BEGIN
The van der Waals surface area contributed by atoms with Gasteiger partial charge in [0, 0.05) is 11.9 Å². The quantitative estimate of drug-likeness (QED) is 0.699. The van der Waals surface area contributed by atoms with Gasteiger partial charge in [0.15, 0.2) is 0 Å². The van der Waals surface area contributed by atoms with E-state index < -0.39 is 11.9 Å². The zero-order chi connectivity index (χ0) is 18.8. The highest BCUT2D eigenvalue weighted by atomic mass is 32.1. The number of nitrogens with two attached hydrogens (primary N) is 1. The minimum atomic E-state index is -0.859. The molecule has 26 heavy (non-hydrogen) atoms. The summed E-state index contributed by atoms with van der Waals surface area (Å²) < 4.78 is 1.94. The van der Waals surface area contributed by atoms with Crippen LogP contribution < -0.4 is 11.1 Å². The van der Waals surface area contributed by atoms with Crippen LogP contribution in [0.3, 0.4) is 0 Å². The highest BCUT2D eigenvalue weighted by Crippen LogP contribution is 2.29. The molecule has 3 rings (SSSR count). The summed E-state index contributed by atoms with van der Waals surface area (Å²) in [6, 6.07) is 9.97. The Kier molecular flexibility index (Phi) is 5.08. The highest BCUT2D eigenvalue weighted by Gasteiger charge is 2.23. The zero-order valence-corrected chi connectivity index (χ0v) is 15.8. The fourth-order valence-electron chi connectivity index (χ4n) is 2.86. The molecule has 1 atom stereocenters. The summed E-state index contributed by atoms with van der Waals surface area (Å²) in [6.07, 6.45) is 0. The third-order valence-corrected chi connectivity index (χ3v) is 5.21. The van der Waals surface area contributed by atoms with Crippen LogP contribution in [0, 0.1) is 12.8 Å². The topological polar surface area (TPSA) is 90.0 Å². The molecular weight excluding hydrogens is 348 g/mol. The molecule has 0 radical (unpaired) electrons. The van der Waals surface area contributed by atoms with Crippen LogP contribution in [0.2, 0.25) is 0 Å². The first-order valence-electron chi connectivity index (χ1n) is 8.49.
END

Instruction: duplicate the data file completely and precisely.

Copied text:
The van der Waals surface area contributed by atoms with Gasteiger partial charge in [0, 0.05) is 11.9 Å². The quantitative estimate of drug-likeness (QED) is 0.699. The van der Waals surface area contributed by atoms with Gasteiger partial charge in [0.15, 0.2) is 0 Å². The van der Waals surface area contributed by atoms with E-state index < -0.39 is 11.9 Å². The zero-order chi connectivity index (χ0) is 18.8. The highest BCUT2D eigenvalue weighted by atomic mass is 32.1. The number of nitrogens with two attached hydrogens (primary N) is 1. The minimum atomic E-state index is -0.859. The molecule has 26 heavy (non-hydrogen) atoms. The summed E-state index contributed by atoms with van der Waals surface area (Å²) < 4.78 is 1.94. The van der Waals surface area contributed by atoms with Crippen LogP contribution < -0.4 is 11.1 Å². The van der Waals surface area contributed by atoms with Crippen LogP contribution in [0.3, 0.4) is 0 Å². The highest BCUT2D eigenvalue weighted by Crippen LogP contribution is 2.29. The molecule has 3 rings (SSSR count). The summed E-state index contributed by atoms with van der Waals surface area (Å²) in [6, 6.07) is 9.97. The Kier molecular flexibility index (Phi) is 5.08. The highest BCUT2D eigenvalue weighted by Gasteiger charge is 2.23. The zero-order valence-corrected chi connectivity index (χ0v) is 15.8. The fourth-order valence-electron chi connectivity index (χ4n) is 2.86. The molecule has 1 atom stereocenters. The summed E-state index contributed by atoms with van der Waals surface area (Å²) in [6.07, 6.45) is 0. The third-order valence-corrected chi connectivity index (χ3v) is 5.21. The van der Waals surface area contributed by atoms with Crippen LogP contribution in [0, 0.1) is 12.8 Å². The topological polar surface area (TPSA) is 90.0 Å². The molecular weight excluding hydrogens is 348 g/mol. The molecule has 0 radical (unpaired) electrons. The van der Waals surface area contributed by atoms with Crippen LogP contribution in [0.2, 0.25) is 0 Å². The first-order valence-electron chi connectivity index (χ1n) is 8.49.